Industrial property will continue to be a standout performer in the commercial sector while CBD office and retail will potentially struggle in 2022.
That’s the belief of valuer, Nick Barlow from Suburbanite, who predicts another strong year ahead for commercial property.
According to Mr Barlow, the commercial property market and the industrial sector, in particular, will continue to be a good choice for investors.
“Industrial will continue to be the standout performer in the commercial sector well into 2022,” Mr Barlow said.
“Industrial property might not be as exciting as many people view it as a warehouse in the back of an industrial area, but it’s actually proven itself to be a really solid investment and sought after product.
“What’s really benefited industrial property has been the lack of impact from lockdowns as most businesses have been able to continue to operate.
“We have also seen the huge uptick in building and home renovations, and many businesses have needed additional storage as well as other business who provide products through places like Amazon. That’s really seen the flow-on effect.”
Mr Barlow said the nature of industrial property will continue to evolve with demand being so high.
“What’s also happened has been that new industrial estates are now being developed to include an office component or even a cafe and they are now mixed-use developments,” he said.
“We’re seeing estates that were traditionally Monday to Friday, but now with the inclusion of things like microbrewers and artisan bakeries, these are now becoming real business hubs that operate seven days a week.”
Mr Barlow said that while industrial property will continue to increase in value, growth rates could taper.
“We just witnessed a year of huge pressure for industrial land availability, which increased growth and put further downward pressure on yields,” he said.
“However, these growth rates will slow due to increased stock levels, already tight yields and the prospect of interest rate rises.”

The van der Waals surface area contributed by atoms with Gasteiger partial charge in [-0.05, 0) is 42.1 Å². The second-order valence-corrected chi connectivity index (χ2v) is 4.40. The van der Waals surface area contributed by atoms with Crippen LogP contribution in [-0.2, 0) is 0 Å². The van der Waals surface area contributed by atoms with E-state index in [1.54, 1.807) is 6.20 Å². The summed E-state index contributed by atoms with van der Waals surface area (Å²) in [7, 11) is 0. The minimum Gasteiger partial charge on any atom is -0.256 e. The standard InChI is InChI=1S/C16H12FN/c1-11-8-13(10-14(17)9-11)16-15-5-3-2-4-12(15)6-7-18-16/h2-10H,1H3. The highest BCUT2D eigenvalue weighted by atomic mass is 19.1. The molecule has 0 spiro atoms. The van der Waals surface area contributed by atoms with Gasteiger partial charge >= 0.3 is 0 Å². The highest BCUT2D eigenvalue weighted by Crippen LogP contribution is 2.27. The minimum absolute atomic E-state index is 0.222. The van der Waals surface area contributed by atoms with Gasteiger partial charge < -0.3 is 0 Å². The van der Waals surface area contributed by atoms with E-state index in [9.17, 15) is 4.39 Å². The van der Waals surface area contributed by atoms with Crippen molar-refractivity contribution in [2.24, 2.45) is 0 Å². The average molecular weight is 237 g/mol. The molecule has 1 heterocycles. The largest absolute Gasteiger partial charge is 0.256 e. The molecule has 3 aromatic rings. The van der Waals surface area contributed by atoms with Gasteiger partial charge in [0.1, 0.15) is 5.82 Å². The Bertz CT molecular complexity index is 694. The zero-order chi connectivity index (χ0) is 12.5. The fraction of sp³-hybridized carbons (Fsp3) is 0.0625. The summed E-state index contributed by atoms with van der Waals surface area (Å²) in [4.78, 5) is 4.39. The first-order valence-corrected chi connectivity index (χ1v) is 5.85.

Given the changes the world has lived through in the past 12 months, Mr Barlow believes that essential services will continue to be a target for investors in 2022.
“Essential services tenants such as medical, food and beverage, fuel and childcare have also been standouts and this trend is expected to continue for at least the next couple of years,” he said.
“Yields have continued to compress as landlords seek security and a return that is still better than the banks can provide.”
After a difficult few years, Mr Barlow believes CBD office and retail will continue to struggle in the next 12 months.
Tourist towns could also see a slowdown from the record influx of people they’ve been seeing.
“Areas that will struggle will be areas with poor infrastructure, low government spend and high vacancy rates,” Mr Barlow said.
“Small regional areas that enjoyed an influx of local travellers during COVID will see visitors returning to normalised levels throughout the year which will impact these markets accordingly.
“Serviced apartments and AirBnb will also struggle throughout 2022 as they begin to feel the pinch of last year’s downtime and last-minute cancellations.”
Mr Barlow sees a slowdown from the unprecedented demand and growth that have been a feature of the past 12 months.
“Generally, in steadying conditions the better located properties will continue to be sought after and those in secondary locations, which have done well during favourable conditions, are usually the first ones to feel the effects when some of the heat comes out of the market,” he said.
Mr Barlow’s expects Brisbane to outperform both Sydney and Melbourne thanks to continued interstate migration.